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Kate Crawford, a principal researcher at Microsoft Research and a visiting professor at the MIT Center for Civic Media, has written a provocative post on the HBR Blog titled, “The Hidden Biases in Big Data.” She quotes former Wired Editor-In-Chief, Chris Anderson, as saying, “with enough data, the numbers speak for themselves.” Crawford then asks, can numbers actually speak for themselves?
Crawford’s answer is a simple no. She states:
Data and data sets are not objective; they are creations of human design. We give numbers their voice, draw inferences from them and define their meaning through our interpretations. Hidden biases in both the collection and analysis stages present considerable risks, and are as important to the big-data equation as the numbers themselves.
I agree. Data – big or small – can no more speak for itself than a goldfish. Big data just makes a long standing problem… bigger. Data must be cleaned and ordered before it can be used, and what numbers mean depends on how we interpret them. I also agree that what we really need is not big data but, to use Crawford’s term, data with depth. This is what I was trying to get at in my post about big data needing a little help.
Chatting to my colleague Bill Pink, Senior Partner, Creative Analytics at Millward Brown North America, he suggests that making use of big data, or any data for that matter, comes back to first principles:
What question are we trying to answer? Do we understand the people, psychology, human relationships, the category or phenomena under study? The upside of the big data is we now have previously untapped assets to help us answer these questions – mobile collection of texts, social media, set top data on TV viewing… that’s the amazing thing.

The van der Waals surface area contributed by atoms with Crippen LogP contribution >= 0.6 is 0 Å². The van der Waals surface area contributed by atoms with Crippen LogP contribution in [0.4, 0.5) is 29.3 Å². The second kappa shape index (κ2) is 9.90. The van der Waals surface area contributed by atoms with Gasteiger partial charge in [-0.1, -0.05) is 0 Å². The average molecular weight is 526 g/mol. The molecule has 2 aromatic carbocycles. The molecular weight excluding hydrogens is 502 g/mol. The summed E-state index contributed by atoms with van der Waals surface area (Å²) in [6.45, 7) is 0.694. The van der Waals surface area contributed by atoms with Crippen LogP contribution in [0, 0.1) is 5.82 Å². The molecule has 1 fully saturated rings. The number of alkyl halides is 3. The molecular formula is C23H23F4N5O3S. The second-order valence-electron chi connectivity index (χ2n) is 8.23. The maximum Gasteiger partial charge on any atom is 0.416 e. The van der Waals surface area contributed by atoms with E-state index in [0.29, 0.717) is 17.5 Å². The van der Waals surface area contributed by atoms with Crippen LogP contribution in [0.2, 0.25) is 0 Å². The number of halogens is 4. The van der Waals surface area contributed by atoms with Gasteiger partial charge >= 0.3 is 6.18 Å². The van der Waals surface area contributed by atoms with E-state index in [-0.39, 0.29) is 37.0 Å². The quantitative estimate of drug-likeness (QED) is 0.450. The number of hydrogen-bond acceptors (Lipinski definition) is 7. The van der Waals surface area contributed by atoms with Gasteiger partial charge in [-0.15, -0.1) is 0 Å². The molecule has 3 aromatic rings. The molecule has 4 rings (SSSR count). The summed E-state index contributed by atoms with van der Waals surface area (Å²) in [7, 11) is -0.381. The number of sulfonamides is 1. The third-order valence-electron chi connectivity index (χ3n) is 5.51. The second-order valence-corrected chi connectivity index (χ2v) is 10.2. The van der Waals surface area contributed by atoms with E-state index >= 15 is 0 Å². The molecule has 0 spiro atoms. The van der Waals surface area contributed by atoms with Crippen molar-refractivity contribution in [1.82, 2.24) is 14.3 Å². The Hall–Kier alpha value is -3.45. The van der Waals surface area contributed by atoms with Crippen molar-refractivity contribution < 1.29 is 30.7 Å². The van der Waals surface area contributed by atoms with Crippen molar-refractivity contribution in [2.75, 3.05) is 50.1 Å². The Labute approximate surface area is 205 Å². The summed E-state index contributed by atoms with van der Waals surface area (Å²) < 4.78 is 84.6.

And those new data assets can be used to provide a better explanation than if we did not have those data sets to include in the story. But that assumes a framework, analytic approach and tools to evaluate and integrate the data and reach these conclusions. It’s not the presence of the data that matters, it’s the question to be answered and the ability of the new data to take us to further than we were before.Read More
Karl Heiselman, CEO at Wolff Olins, thinks that advertising is destined to become a hyper-aggressive, transactions-focused battlefield. His vision is very similar to what I once referred to as “The Doomsday Brand Scenario.” Heiselman believes that transactional advertising will be balanced by tangible brand building activities, but I am not so sure.
Unfortunately I have little doubt that Heiselman’s vision for advertising is going to prove at least partly correct. You only have to look at the way online ad targeting has evolved to see that access to deeper data profiles on individuals will enable more specific behavioral targeting. Heiselman puts it this way:
We will see advertising that is contextual to our actions and designed to encourage a specific transaction. Searching for a lawnmower? Here’s a deal for that. Eating at the same restaurant regularly? Here’s a deal for the one next door. Friends who like a certain store? Here’s a discount for you to try it too.
This is why Heiselman thinks that advertising will become a sales tool not a brand building one. The only way to clinch the deal is to offer a deal, and that is my big concern. If people are constantly bombarded with special offers, they will soon become sensitized to them. Worse still, they will learn how to game the system to ensure they get the lowest price on their purchase. In my 2007 post, I wrote:
If consumers learn which behaviors will get them the best price, then I think brand preference and loyalty will become a thing of the past–particularly since increased price and promotion activity will hide eroding base sales in a tumult of wildly fluctuating sales volume. Bye-bye, brand value, hello, lower margins and increased volatility.